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Assembler : The Basics In Reversing

Indeed: the basics!! This is all far from complete but covers about everything you need to know about assembler to start on your reversing journey! Assembler is the start and the end of all programming languages. After all, all (computer LOL) languages are translated to assembler. In most languages we deal with relatively clear syntaxes. However, it's acompletely other story in assembler where we use abbreviations and numbers and where it all seems so weird …

I. Pieces, bits and bytes:

• BIT - The smallest possible piece of data. It can be either a 0 or a 1. If you put a bunch of bits together, you end up in the 'binary number system'

i.e. 00000001 = 1 00000010 = 2 00000011 = 3 etc.

• BYTE - Abyte consists of 8 bits. It can have a maximal value of 255 (0-255). To make it easier to read binary numbers, we use the 'hexadecimal number system'. It's a 'base-16 system', while binary is a 'base-2 system'

• WORD - A word is just 2 bytes put together or 16 bits. A word can have a maximal value of 0FFFFh (or 65535d).

• DOUBLE WORD - A double word is 2 words together or 32 bits.Max value = 0FFFFFFFF (or 4294967295d).

• KILOBYTE - 1000 bytes? No, a kilobyte does NOT equal 1000 bytes! Actually, there are 1024 (32*32) bytes.

• MEGABYTE - Again, not just 1 million bytes, but 1024*1024 or 1,048,578 bytes.

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II. Registers:

Registers are “special places” inyour computer's memory where we can store data. You can see a register as a little box, wherein we can store something: a name, a number, a sentence. You can see a register as a placeholder.

On today’s average WinTel CPU you have 9 32bit registers (w/o flag registers). Their names are:

EAX: Extended Accumulator Register
EBX: Extended Base Register
ECX: Extended CounterRegister
EDX: Extended Data Register
ESI: Extended Source Index
EDI: Extended Destination Index
EBP: Extended Base Pointer
ESP: Extended Stack Pointer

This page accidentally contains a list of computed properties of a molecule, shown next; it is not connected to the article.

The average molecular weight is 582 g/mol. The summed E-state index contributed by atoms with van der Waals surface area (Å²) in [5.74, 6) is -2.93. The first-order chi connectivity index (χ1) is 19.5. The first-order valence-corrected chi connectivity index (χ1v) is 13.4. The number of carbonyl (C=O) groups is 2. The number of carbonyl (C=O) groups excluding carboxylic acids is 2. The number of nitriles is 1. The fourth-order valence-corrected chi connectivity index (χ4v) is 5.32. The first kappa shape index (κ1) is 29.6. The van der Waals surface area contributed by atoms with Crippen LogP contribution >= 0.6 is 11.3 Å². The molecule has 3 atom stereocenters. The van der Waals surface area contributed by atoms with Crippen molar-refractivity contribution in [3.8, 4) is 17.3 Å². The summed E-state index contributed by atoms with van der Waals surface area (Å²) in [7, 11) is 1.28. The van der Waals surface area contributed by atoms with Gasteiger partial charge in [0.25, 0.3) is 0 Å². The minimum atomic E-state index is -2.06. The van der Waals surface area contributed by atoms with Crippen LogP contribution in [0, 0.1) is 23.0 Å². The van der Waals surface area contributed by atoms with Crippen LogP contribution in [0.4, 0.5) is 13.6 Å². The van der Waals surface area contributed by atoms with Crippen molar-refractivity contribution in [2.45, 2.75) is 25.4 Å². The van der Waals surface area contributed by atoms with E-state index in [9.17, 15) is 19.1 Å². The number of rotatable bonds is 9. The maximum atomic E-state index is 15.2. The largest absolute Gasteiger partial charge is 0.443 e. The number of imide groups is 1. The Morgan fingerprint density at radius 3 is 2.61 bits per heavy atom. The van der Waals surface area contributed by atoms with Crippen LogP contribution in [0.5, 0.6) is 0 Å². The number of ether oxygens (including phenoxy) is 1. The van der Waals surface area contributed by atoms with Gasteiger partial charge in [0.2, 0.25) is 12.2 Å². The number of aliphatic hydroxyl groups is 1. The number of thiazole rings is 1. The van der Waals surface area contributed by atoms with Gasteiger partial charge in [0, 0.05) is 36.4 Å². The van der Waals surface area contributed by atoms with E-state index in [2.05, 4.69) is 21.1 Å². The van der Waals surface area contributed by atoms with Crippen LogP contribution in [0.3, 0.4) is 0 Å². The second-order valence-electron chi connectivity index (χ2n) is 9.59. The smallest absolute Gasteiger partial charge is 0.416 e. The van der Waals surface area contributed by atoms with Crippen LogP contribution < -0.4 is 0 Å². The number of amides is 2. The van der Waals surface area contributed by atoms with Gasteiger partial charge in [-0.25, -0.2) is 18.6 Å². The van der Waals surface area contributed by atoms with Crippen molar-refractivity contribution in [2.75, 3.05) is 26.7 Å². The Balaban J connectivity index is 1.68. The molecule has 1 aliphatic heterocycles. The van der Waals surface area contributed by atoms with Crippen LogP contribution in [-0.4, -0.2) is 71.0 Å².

EIP: Extended Instruction Pointer

Generally the size of the registers is 32bit (=4 bytes). They can hold data from 0-FFFFFFFF (unsigned). In the beginning most registers had certain main functionswhich the names imply, like ECX = Counter, but in these days you can - nearly - use whichever register you like for a counter or stuff (only the self defined ones, there are counter-functions which need to be used with ECX). The functions of EAX, EBX, ECX, EDX, ESI and EDI will be explained when I explain certain functions that use those registers. So, there are EBP, ESP, EIP left:

EBP: EBPhas mostly to do with stack and stack frames. Nothing you really need to worry about, when you start. ;)

ESP: ESP points to the stack of a current process. The stack is the place where data can be stored for later use (for more information, see the explanation of the push/pop instructions)

EIP: EIP always points to the next instruction that is to be executed.

There's onemore thing you have to know about registers: although they are all 32bits large, some parts of them (16bit or even 8bit) can not be addressed directly.

The possibilities are:

32bit Register 16bit Register 8bit Register
EAX AX AH/AL
EBX BX BH/BL
ECX CX CH/CL
EDX DX DH/DL
ESI SI -----EDI DI -----
EBP BP -----
ESP SP -----
EIP IP -----

A register looks generally this way:

|--------------------------- EAX: 32bit (=1 DWORD =4BYTES) -------------------------|

|------- AX: 16bit (=1 WORD =2 BYTES) ----|...
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